Friday, July 28, 2017

Cathedral of the deep

"And it's peaceful in the deep
Cathedral where you cannot breathe
No need to pray, no need to speak
Now I am under all...
And the arms of the ocean are carrying me
And all this devotion is rushing out of me
And the crashes are heaven for a sinner like me
But the arms of the ocean delivered me"
- "Never let me go" by Florence and the Machine

I love diving under the WHOI pier. It's where I've done most of my training dives, and it is heaven for a benthic ecologist. The pier is supported by a series of pilings, all of which are inhabited by invertebrates. Sponges and anemones and ascidians of all kinds. It's goregous.

Benthic fauna on the side of the instrument well
We always start dives from the instrument well. It's a rectangular opening in the pier, sheltered from waves and boat wake. We jump into the water from the side of the well and then grab hold of a descent line - just a vertically-hanging rope that leads to the bottom. The line actually follows one of the pilings, so I get a full depth profile of the fauna every time I swim down or up. From the surface down to about 9 m (30 ft), the most common organisms are Styela, a club-shaped solitary ascidian, and Didemnum vexillum, a peach-colored invasive, colonial ascidian. In fact, most Styela are covered in Didemnum. You can see the peach-colored, club-shaped forms just below the water line in the photo at right. Below about 9 m, though, those two species disappear and are replaced by small red anemones and a yellow sponge. On the seafloor itself, large flounder, massive conchs, and the common sea star Asterias rubens dominate.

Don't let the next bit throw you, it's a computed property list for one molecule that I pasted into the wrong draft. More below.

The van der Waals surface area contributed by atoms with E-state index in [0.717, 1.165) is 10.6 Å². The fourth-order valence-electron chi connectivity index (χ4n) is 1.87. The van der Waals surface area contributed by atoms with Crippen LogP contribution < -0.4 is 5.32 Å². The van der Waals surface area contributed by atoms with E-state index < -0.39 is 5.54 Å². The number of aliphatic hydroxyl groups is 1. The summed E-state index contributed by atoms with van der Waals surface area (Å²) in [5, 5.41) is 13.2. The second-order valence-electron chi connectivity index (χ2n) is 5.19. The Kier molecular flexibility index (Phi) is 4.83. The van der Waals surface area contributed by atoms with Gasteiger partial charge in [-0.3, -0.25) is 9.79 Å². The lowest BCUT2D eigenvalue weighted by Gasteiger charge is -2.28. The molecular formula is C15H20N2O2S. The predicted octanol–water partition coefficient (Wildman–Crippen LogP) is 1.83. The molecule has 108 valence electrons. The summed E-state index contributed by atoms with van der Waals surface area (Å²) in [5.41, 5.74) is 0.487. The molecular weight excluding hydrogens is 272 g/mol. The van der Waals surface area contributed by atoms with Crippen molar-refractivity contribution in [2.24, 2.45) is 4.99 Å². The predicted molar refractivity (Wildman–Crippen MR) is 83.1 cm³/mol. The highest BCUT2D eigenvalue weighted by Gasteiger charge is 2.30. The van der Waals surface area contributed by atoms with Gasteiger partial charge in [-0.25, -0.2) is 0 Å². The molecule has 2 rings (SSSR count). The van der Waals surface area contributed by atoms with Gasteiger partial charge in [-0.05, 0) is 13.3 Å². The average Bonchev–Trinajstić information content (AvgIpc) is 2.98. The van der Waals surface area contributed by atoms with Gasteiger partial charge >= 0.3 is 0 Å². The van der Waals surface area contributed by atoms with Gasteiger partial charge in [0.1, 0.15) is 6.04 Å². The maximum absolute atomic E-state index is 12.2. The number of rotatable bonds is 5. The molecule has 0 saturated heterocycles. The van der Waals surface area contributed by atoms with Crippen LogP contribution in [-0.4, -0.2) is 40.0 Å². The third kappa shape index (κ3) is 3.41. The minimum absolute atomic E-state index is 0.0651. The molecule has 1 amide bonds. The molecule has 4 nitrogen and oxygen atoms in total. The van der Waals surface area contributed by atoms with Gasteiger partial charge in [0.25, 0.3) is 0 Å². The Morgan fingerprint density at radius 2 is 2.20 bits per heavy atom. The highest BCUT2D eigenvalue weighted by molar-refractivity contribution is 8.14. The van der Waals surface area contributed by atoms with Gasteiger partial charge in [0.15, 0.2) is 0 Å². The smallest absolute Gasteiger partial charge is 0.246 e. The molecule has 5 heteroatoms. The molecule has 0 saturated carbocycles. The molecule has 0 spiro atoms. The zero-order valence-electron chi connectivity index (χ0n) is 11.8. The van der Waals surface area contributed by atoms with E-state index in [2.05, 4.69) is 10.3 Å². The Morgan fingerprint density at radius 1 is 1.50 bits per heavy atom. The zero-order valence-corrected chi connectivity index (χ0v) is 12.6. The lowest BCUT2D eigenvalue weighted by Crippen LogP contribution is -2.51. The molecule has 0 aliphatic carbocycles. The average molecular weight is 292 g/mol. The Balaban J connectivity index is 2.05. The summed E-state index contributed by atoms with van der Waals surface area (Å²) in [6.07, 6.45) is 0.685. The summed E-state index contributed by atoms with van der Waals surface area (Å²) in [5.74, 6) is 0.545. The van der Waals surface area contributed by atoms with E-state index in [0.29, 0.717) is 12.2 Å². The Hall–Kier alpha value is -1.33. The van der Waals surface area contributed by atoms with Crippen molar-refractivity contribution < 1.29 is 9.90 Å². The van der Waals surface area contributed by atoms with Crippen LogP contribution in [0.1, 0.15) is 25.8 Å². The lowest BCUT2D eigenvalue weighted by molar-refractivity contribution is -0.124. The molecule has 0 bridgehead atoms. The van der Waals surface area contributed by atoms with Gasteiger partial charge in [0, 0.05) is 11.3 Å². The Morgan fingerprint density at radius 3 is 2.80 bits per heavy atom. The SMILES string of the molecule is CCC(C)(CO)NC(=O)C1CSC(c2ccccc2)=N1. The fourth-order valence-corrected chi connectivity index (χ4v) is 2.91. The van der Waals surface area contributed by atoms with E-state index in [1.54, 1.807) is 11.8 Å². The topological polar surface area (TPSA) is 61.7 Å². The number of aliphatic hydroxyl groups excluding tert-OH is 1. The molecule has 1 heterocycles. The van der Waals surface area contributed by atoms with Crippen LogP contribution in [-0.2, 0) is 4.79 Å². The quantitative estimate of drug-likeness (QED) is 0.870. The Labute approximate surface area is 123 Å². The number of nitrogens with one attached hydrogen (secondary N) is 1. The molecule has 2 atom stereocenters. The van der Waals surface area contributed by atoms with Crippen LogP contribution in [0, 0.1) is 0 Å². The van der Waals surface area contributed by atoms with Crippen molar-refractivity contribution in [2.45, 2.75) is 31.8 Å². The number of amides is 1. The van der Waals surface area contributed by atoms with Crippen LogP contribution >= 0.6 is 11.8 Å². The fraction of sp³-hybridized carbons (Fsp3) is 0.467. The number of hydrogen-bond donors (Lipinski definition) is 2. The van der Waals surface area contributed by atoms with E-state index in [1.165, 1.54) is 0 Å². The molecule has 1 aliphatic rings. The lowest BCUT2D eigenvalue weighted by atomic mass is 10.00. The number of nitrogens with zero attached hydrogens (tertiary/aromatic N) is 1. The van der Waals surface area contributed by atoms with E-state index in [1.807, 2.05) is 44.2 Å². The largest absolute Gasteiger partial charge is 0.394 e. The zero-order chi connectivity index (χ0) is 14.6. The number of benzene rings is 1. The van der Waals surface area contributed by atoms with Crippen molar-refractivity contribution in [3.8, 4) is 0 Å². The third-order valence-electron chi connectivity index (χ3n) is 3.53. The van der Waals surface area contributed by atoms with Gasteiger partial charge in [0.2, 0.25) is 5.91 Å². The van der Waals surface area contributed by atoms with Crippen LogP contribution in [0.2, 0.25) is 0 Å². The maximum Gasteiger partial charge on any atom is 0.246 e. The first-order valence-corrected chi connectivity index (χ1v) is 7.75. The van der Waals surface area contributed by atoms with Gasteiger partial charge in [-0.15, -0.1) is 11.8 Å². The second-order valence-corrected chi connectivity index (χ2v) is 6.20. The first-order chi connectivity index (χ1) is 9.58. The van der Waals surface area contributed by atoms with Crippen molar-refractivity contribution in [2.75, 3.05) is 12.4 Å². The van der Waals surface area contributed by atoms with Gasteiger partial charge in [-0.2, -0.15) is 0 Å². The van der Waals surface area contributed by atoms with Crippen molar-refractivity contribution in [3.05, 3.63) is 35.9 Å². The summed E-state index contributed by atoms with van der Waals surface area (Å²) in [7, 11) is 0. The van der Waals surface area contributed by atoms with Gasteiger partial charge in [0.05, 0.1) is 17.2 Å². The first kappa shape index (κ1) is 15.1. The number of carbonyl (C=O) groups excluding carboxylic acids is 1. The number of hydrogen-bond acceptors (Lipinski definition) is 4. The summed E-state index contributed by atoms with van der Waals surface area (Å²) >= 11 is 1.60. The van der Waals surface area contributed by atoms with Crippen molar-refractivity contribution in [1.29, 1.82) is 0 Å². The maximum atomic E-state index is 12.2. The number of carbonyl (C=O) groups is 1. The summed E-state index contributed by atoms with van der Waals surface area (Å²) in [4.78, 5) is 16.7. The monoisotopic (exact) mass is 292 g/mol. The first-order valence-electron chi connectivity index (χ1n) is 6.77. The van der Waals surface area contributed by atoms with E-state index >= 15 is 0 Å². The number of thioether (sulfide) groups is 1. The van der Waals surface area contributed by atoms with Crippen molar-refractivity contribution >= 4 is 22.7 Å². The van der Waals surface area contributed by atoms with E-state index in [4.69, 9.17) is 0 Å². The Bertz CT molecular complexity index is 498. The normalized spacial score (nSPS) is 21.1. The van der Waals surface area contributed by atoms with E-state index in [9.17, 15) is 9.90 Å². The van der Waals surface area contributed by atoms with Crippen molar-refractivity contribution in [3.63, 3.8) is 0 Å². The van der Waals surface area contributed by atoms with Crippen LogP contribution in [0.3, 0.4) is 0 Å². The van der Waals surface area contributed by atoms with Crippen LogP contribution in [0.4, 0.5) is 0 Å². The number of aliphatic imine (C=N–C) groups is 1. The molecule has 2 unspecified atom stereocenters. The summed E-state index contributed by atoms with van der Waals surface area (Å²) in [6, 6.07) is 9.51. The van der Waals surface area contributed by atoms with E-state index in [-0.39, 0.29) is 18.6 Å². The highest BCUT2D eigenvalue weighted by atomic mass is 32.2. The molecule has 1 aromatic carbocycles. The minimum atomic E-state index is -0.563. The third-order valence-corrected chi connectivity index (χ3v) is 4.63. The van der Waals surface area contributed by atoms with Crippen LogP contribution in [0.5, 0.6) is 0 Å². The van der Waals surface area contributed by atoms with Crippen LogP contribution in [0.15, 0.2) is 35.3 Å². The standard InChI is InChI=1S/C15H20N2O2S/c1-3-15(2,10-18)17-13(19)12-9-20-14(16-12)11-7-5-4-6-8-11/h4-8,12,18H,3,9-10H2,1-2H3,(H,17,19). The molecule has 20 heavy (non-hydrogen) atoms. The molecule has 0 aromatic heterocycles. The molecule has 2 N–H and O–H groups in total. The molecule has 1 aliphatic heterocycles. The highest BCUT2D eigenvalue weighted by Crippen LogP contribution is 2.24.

Once we reach the bottom of the descent line, we are free to swim under the pier. It's hollow down there, and the water is interrupted only by the pilings and a few random objects. There are guide lines connecting the pilings, so in case you get lost, you can follow the lines back to the instrument well. The random objects on the seafloor can be used for orientation, too. For example, a lobster trap and an ammunition box rest on the sand just west of the descent line, and an old cart lies to the south of it. A pipe on the seafloor marks the edge of the pier, and if you reach the fake plastic hawk, you've gone too far. Everything is covered in benthic fauna, but still the pilings are my favorite.

Pilings supporting the WHOI pier
In a way, the pier reminds me of a cathedral. The pilings are the pillars holding up the grand vaulted ceiling. Every surface is covered in elaborate designs. It is peaceful, quiet, and meditative. When diving, you actually have a reflexive response that causes you to calm down. It's called the Mammalian Diving Reflex, and everyone from humans to whales do it. When your face is underwater, your heart rate slows, your peripheral blood vessels constrict, and your breaths naturally lengthen. To me, there is nothing better than being underwater, breathing slowly, swimming gracefully, surveying benthic fauna. It is relaxing and scientific and wonderful.

No comments:

Post a Comment